Cookies on this website

We use cookies to ensure that we give you the best experience on our website. If you click 'Accept all cookies' we'll assume that you are happy to receive all cookies and you won't see this message again. If you click 'Reject all non-essential cookies' only necessary cookies providing core functionality such as security, network management, and accessibility will be enabled. Click 'Find out more' for information on how to change your cookie settings.

The University of Oxford welcomes the news that the UK Government has today accepted the recommendation from the Medicines and Healthcare products Regulatory Agency (MHRA) to authorise the emergency use of the ChAdOx1 nCoV-19 coronavirus vaccine in the UK.

Woman receiving a vaccine © University of Oxford / John Cairns

The Joint Committee on Vaccination and Immunisation (JCVI) will also publish its latest advice for the priority groups to receive this vaccine, with this announcement indicating that the JCVI has advised the priority should be to give as many people in at-risk groups their first dose, rather than providing the required two doses in as short a time as possible. 

The second dose completes the course and is important for longer term protection, and everyone will still receive their second dose within 12 weeks of their first, an approach the JCVI believes will maximise the maximise the benefits of this vaccine, ensuring at-risk people are able to get meaningful protection and ease the pressure on the UK National Health Service.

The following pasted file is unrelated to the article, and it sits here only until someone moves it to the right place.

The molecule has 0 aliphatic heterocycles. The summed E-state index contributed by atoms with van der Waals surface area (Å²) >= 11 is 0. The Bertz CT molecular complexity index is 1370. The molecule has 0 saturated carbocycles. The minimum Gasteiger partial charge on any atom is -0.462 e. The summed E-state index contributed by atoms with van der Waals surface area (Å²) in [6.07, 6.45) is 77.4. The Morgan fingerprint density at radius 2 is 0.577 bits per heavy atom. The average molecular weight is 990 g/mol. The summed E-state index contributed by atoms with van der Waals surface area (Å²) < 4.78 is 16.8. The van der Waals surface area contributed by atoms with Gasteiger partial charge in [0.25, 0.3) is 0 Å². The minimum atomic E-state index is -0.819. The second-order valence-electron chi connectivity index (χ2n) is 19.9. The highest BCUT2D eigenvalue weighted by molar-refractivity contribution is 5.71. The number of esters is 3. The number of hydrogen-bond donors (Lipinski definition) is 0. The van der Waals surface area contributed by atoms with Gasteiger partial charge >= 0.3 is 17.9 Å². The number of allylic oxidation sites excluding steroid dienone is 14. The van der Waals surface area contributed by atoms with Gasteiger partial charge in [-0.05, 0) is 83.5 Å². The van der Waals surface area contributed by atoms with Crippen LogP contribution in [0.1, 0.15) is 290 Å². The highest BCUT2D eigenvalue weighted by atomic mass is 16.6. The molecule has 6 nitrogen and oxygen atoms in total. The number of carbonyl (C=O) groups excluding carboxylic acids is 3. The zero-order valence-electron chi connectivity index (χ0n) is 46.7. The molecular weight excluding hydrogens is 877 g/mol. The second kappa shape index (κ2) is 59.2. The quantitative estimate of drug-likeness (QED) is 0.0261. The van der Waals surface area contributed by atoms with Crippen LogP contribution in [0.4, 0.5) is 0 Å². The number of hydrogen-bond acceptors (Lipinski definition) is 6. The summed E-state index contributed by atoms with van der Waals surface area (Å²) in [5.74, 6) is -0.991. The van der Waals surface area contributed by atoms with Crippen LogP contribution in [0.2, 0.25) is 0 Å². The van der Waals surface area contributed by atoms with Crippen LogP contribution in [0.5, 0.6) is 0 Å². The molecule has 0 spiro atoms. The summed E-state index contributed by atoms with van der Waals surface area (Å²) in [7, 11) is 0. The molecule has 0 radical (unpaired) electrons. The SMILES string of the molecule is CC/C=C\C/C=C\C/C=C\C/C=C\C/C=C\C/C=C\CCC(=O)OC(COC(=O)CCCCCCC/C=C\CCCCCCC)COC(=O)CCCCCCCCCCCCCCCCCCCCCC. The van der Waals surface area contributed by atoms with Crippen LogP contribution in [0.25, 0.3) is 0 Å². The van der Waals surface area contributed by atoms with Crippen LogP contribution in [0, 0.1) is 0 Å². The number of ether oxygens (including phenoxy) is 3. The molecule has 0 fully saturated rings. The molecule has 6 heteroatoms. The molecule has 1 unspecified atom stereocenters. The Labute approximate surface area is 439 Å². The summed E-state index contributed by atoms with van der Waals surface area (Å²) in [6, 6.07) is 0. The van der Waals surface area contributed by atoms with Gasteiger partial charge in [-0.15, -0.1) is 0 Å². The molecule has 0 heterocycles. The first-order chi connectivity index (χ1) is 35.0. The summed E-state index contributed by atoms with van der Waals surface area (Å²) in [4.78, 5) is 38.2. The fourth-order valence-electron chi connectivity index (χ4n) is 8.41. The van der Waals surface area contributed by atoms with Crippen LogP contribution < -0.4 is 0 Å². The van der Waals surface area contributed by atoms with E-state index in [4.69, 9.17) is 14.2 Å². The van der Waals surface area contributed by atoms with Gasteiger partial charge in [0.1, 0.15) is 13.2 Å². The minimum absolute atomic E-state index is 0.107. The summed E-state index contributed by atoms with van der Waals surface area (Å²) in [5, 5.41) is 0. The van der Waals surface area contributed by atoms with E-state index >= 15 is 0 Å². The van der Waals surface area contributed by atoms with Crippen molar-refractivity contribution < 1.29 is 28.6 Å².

The full story is available on the University of Oxford website

Similar stories

Communication at the crossroads of the immune system

In his inaugural article in the Proceedings of the National Academy of Sciences as an NAS member (elected 2021), Prof Mike Dustin and his research team in Nuffield Department of Orthopaedics, Rheumatology and Musculoskeletal Sciences have explained how messages are passed across the immunological synapse. The research could have implications for future vaccine development and immunotherapy treatments.

Showcase success for Science Together research

A local collaboration teaming researchers from the University of Oxford and Oxford Brookes University with the Urban Music Foundation finished on a high note with an immersive sound and art installation at Oxford’s Old Fire Station.

Oxford spinout trials revolutionary bioelectronic implant to treat incontinence

The first participants in a clinical trial of a bioelectrical therapy to treat incontinence have received their “smart” bioelectronic implants.

COVID-19 is a leading cause of death in children and young people in the US

A new study led by researchers at the University of Oxford’s Department of Computer Science has found that, between 2021 and 2022, COVID-19 was a leading cause of death in children and young people in the United States, ranking eighth overall. The results demonstrate that pharmaceutical and public health interventions should continue to be applied to limit the spread of the coronavirus and protect again severe disease in this age group.

Three or more concussions linked with worse brain function in later life

Experiencing three or more concussions is linked with worsened brain function in later life, according to new research.

New blood test could save lives of heart attack victims

Researchers in the Department of Physiology, Anatomy and Genetics (DPAG) have developed a blood test that measures stress hormone levels after heart attacks. The test – costing just £10 – could ensure patients receive timely life-saving treatment.